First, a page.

After completing initial basic training at the Iowa Law Enforcement Academy, newly hired officers must complete the Probationary Conservation Officer Academy and Field Training Program. Officers then hone their skills through ongoing training in defensive tactics, firearms, communication skills, ice and swift water rescue, and law enforcement driving, to name a few topics. Many officers act as instructors for the bureau and other law enforcement agencies.
Conservation officers are usually highly motivated, independent workers. They tend to be career employees; turnover can be relatively low and hiring is competitive. However, for those who have a strong desire to work in natural resources and with the people who enjoy them, it can be a rewarding career.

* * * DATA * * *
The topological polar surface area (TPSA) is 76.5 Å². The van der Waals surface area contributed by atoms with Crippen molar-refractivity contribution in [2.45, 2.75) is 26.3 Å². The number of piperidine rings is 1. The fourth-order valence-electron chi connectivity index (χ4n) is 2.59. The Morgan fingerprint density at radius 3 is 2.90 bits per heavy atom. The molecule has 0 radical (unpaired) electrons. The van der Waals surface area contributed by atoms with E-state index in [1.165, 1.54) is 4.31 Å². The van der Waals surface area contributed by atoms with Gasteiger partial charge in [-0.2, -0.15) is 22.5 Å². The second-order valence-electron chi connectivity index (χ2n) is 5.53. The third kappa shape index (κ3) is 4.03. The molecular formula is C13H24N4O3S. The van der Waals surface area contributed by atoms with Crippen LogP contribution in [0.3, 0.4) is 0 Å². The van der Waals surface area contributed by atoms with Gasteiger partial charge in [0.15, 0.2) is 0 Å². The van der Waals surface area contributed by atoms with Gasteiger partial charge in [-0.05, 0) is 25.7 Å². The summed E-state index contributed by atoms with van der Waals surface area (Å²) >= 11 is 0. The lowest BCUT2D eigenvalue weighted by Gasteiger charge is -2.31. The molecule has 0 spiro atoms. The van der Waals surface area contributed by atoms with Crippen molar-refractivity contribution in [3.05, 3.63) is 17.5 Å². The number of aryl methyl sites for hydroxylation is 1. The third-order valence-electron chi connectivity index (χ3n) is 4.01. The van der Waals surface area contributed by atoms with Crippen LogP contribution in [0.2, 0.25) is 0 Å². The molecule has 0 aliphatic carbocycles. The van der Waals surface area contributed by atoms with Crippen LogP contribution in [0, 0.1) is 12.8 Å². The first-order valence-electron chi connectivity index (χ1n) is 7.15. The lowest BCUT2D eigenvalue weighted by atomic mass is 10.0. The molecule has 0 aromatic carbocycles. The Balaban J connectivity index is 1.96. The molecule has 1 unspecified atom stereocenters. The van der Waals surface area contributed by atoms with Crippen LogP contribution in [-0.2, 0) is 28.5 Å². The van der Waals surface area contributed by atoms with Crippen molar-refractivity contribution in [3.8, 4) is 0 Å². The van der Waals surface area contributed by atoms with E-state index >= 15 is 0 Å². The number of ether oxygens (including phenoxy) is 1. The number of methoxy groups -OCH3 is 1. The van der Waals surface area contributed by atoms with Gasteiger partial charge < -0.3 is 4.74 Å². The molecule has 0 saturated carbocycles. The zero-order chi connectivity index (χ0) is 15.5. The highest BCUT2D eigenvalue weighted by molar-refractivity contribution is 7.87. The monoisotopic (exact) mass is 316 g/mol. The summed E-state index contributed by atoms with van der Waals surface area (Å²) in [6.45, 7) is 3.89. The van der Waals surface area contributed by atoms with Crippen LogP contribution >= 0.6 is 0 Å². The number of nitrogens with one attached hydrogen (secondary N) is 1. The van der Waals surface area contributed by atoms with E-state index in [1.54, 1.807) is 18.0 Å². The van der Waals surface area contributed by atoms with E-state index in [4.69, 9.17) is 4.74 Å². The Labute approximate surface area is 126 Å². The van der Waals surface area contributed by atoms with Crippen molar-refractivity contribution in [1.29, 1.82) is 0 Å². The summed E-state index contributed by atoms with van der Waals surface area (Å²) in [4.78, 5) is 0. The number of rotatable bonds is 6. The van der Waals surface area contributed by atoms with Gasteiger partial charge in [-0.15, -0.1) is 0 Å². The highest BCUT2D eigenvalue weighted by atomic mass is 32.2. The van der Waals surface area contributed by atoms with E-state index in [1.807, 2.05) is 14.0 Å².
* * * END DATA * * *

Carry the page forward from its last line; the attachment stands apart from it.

Applications for full-time positions are selected through an extensive interview and testing process that includes a physical agility test, cognitive test, and psychological exam. They must meet all the requirements to be a state peace officer.
Candidates should have excellent communication skills, be flexible and adaptable, and act in a fair and ethical manner. Individuals selected as conservation officers usually have four-year degrees in fish and wildlife management, biology, criminal justice, or similar fields. Most also participate in outdoor recreation and have prior experience in natural resource fields.